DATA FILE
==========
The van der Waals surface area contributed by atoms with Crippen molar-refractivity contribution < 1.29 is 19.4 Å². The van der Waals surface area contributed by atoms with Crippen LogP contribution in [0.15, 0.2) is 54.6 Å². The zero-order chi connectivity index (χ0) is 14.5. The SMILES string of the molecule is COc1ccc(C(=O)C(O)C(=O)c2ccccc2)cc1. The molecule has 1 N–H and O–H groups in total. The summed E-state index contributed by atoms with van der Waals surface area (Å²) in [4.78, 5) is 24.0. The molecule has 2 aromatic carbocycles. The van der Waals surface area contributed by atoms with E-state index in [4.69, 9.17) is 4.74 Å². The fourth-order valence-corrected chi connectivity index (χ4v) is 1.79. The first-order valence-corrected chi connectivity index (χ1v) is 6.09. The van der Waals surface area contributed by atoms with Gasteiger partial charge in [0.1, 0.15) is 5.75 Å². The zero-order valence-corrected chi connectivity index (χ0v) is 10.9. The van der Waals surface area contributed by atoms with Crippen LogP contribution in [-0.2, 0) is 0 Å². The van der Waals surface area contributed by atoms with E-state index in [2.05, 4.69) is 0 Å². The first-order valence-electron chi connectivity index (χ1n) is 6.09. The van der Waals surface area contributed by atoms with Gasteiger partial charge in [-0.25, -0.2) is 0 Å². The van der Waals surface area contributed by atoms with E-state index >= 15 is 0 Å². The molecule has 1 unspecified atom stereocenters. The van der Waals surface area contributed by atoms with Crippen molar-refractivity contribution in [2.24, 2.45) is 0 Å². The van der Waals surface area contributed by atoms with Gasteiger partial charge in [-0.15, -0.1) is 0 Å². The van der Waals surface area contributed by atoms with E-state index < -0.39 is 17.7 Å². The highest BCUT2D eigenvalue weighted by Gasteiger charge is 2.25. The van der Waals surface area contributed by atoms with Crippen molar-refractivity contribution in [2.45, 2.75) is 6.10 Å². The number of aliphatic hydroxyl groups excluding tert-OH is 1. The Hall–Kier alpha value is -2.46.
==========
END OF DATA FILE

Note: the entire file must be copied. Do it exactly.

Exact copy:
The van der Waals surface area contributed by atoms with Crippen molar-refractivity contribution < 1.29 is 19.4 Å². The van der Waals surface area contributed by atoms with Crippen LogP contribution in [0.15, 0.2) is 54.6 Å². The zero-order chi connectivity index (χ0) is 14.5. The SMILES string of the molecule is COc1ccc(C(=O)C(O)C(=O)c2ccccc2)cc1. The molecule has 1 N–H and O–H groups in total. The summed E-state index contributed by atoms with van der Waals surface area (Å²) in [4.78, 5) is 24.0. The molecule has 2 aromatic carbocycles. The van der Waals surface area contributed by atoms with E-state index in [4.69, 9.17) is 4.74 Å². The fourth-order valence-corrected chi connectivity index (χ4v) is 1.79. The first-order valence-corrected chi connectivity index (χ1v) is 6.09. The van der Waals surface area contributed by atoms with Gasteiger partial charge in [0.1, 0.15) is 5.75 Å². The zero-order valence-corrected chi connectivity index (χ0v) is 10.9. The van der Waals surface area contributed by atoms with Crippen LogP contribution in [-0.2, 0) is 0 Å². The van der Waals surface area contributed by atoms with E-state index in [2.05, 4.69) is 0 Å². The first-order valence-electron chi connectivity index (χ1n) is 6.09. The van der Waals surface area contributed by atoms with Gasteiger partial charge in [-0.25, -0.2) is 0 Å². The van der Waals surface area contributed by atoms with E-state index >= 15 is 0 Å². The molecule has 1 unspecified atom stereocenters. The van der Waals surface area contributed by atoms with Crippen molar-refractivity contribution in [2.24, 2.45) is 0 Å². The van der Waals surface area contributed by atoms with Gasteiger partial charge in [-0.15, -0.1) is 0 Å². The van der Waals surface area contributed by atoms with E-state index < -0.39 is 17.7 Å². The highest BCUT2D eigenvalue weighted by Gasteiger charge is 2.25. The van der Waals surface area contributed by atoms with Crippen molar-refractivity contribution in [2.45, 2.75) is 6.10 Å². The number of aliphatic hydroxyl groups excluding tert-OH is 1. The Hall–Kier alpha value is -2.46.